Is the Houston Police Department Corrupt?
Lots of stories have focused on the Houston police department and the misconduct of its officers. Corruption appears to be the norm. Whether they are more corrupt than other police departments doesn’t really matter. The fact that this situation exists is a matter that needs attention.
Recently prosecutors dismissed more than 6,000 speeding tickets written by Houston police officers who allegedly falsified citations so that they could earn overtime testifying in court. Nothing new here, in 2012 four officers had done the same thing and earned almost $1 million in overtime pay.
In April two lieutenants were relieved of duty for allegedly sexual harassment of female officers.
One detective was cited as not performing the basic duties of his work while investigating homicide cases, such as losing vital evidence, not interviewing witnesses, not showing up at crime scenes, and not following up on tips. This isn’t to speak for all the people who have been robbed, and have yet to be interviewed by a detective.
They Should Hire Private Investigators
If there’s a deficiency in the ability of the Houston Police Department to perform detective work, they could always hire some of the best Houston private investigators like Gradoni & Associates and/or Wilson Investigations. They’ve worked with law enforcement as well, and I’m sure they wouldn’t mind being on the payroll.
A lawsuit is in the works now concerning the action of an officer in 2012 when he shot an unarmed man while answering a call about a break-in.
There are other examples reported in both local and national news.
Here is the crux of the matter. Police seem to be cleared of these reports of misconduct and bad judgment in an overwhelming majority of cases.
According to the Texas Observer, police beatings of unarmed persons happens almost daily. They conducted an investigation and found 588 cases of “use of force” in six months, with Internal Affairs dismissing all but four. Officers reported fellow officers for excessive force 118 times during this period, but only 11 reports resulted in punitive action. In fact, Internal Affairs upheld only 2 percent of the reports of police beatings and more than one-third of those were video tapes. Of the 706 complaints of excessive abuse, only 15 officers were disciplined. For the 505 complaints regarding police shootings of citizens, none were discipline, even in the cases where the citizen was unarmed.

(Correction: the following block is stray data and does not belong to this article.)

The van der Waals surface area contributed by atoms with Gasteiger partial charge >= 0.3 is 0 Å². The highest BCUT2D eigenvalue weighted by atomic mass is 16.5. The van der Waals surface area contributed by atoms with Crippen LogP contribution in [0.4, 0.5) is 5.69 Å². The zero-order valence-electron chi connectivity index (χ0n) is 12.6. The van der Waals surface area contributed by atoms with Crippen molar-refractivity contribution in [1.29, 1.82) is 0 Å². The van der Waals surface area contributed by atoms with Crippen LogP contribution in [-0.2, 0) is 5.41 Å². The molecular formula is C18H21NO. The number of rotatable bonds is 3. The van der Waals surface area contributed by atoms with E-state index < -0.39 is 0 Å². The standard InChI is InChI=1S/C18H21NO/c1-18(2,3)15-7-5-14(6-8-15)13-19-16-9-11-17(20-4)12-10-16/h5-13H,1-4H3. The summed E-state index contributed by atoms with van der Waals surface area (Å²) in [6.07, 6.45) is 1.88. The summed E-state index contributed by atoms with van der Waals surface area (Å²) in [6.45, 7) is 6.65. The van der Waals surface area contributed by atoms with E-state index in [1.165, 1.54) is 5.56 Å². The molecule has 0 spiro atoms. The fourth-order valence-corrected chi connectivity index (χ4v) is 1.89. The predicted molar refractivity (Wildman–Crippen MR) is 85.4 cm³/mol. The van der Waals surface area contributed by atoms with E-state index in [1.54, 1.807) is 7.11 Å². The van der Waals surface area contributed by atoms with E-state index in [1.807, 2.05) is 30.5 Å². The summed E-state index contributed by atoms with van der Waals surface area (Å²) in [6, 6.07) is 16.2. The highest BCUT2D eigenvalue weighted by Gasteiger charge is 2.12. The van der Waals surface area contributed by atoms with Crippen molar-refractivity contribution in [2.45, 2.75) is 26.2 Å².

Citizens expected one case to be different. A mentally ill man in a wheelchair with only one arm and one leg wielding a ballpoint pen tried to attack officers with the pen and was fatally shot. Yet the officer was cleared and is still with the force.
Promises of reform have been made by the department but so far nothing’s changed.
One factor that keeps this trend alive is the famous “Code of Silence” that police officers so often adhere to, refusing to report or testify against their fellow officers.
Another is fear of retaliation if citizens report police abuse. This has been reported by the Houston Times in numerous articles.
Arbitration is another factor. Any suspension of three days or more is eligible for arbitration by an outside party. Therefore, in the small minority of cases prosecuted, arbitration is offered. In two-thirds of these cases, the arbitrators reduce or even overturn the officer’s punishment. This allows abusive officers to return to duty.
The final factor is that with all of the crime data tracked by the government, there is no central database on the use of deadly force by law enforcement. This is a major oversight since even repeat offenders aren’t tracked.
The Other Side
Yes, there are other stories about the good work of Houston police officers.
Two officers who are part of the homeless outreach program saw an elderly homeless man and bought him new clothes and shoes. When they noticed that his feet were in bad condition, they also gave him a pedicure.
Sheldon Theragood works with the homeless outreach program and focuses on at-risk youth in Houston. He organized an event to feed the homeless for Thanksgiving.
The department contributes to the city’s clean-up project.
Is the Houston Police Department overall corrupt? That is a question you will have to decide for yourself. If you’re a citizen in Houston, get involved. See if there’s a way you can make a difference. After all, that’s the only way things ever really change.